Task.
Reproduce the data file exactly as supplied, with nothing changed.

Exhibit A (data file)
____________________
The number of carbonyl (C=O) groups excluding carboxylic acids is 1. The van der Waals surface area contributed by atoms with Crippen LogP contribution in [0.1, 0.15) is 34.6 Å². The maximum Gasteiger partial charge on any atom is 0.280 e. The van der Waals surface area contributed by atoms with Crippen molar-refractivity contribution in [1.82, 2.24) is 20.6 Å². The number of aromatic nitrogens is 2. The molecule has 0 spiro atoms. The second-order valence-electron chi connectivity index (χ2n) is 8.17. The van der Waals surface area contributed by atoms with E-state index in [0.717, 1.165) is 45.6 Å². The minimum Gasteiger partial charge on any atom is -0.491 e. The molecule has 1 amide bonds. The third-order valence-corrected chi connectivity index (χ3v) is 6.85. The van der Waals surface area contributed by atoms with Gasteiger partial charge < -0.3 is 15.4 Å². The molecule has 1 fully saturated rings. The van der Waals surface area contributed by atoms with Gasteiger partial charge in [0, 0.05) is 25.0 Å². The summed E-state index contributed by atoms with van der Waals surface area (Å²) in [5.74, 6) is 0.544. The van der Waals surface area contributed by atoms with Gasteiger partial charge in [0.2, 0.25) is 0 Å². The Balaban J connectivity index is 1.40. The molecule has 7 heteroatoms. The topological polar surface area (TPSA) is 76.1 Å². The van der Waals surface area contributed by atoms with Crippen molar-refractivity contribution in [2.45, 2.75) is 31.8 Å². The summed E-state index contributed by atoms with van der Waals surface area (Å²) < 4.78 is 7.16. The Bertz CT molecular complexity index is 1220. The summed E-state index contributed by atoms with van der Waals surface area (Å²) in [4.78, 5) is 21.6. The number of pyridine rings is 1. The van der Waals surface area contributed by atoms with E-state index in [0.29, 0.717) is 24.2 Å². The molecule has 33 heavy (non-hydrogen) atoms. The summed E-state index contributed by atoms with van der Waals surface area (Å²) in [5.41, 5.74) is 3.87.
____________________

The number of carbonyl (C=O) groups excluding carboxylic acids is 1. The van der Waals surface area contributed by atoms with Crippen LogP contribution in [0.1, 0.15) is 34.6 Å². The maximum Gasteiger partial charge on any atom is 0.280 e. The van der Waals surface area contributed by atoms with Crippen molar-refractivity contribution in [1.82, 2.24) is 20.6 Å². The number of aromatic nitrogens is 2. The molecule has 0 spiro atoms. The second-order valence-electron chi connectivity index (χ2n) is 8.17. The van der Waals surface area contributed by atoms with E-state index in [0.717, 1.165) is 45.6 Å². The minimum Gasteiger partial charge on any atom is -0.491 e. The molecule has 1 amide bonds. The third-order valence-corrected chi connectivity index (χ3v) is 6.85. The van der Waals surface area contributed by atoms with Gasteiger partial charge < -0.3 is 15.4 Å². The molecule has 1 fully saturated rings. The van der Waals surface area contributed by atoms with Gasteiger partial charge in [0, 0.05) is 25.0 Å². The summed E-state index contributed by atoms with van der Waals surface area (Å²) in [5.74, 6) is 0.544. The van der Waals surface area contributed by atoms with Gasteiger partial charge in [0.2, 0.25) is 0 Å². The Balaban J connectivity index is 1.40. The molecule has 7 heteroatoms. The topological polar surface area (TPSA) is 76.1 Å². The van der Waals surface area contributed by atoms with Crippen molar-refractivity contribution in [2.45, 2.75) is 31.8 Å². The summed E-state index contributed by atoms with van der Waals surface area (Å²) < 4.78 is 7.16. The Bertz CT molecular complexity index is 1220. The summed E-state index contributed by atoms with van der Waals surface area (Å²) in [4.78, 5) is 21.6. The number of pyridine rings is 1. The van der Waals surface area contributed by atoms with E-state index in [0.29, 0.717) is 24.2 Å². The molecule has 33 heavy (non-hydrogen) atoms. The summed E-state index contributed by atoms with van der Waals surface area (Å²) in [5.41, 5.74) is 3.87.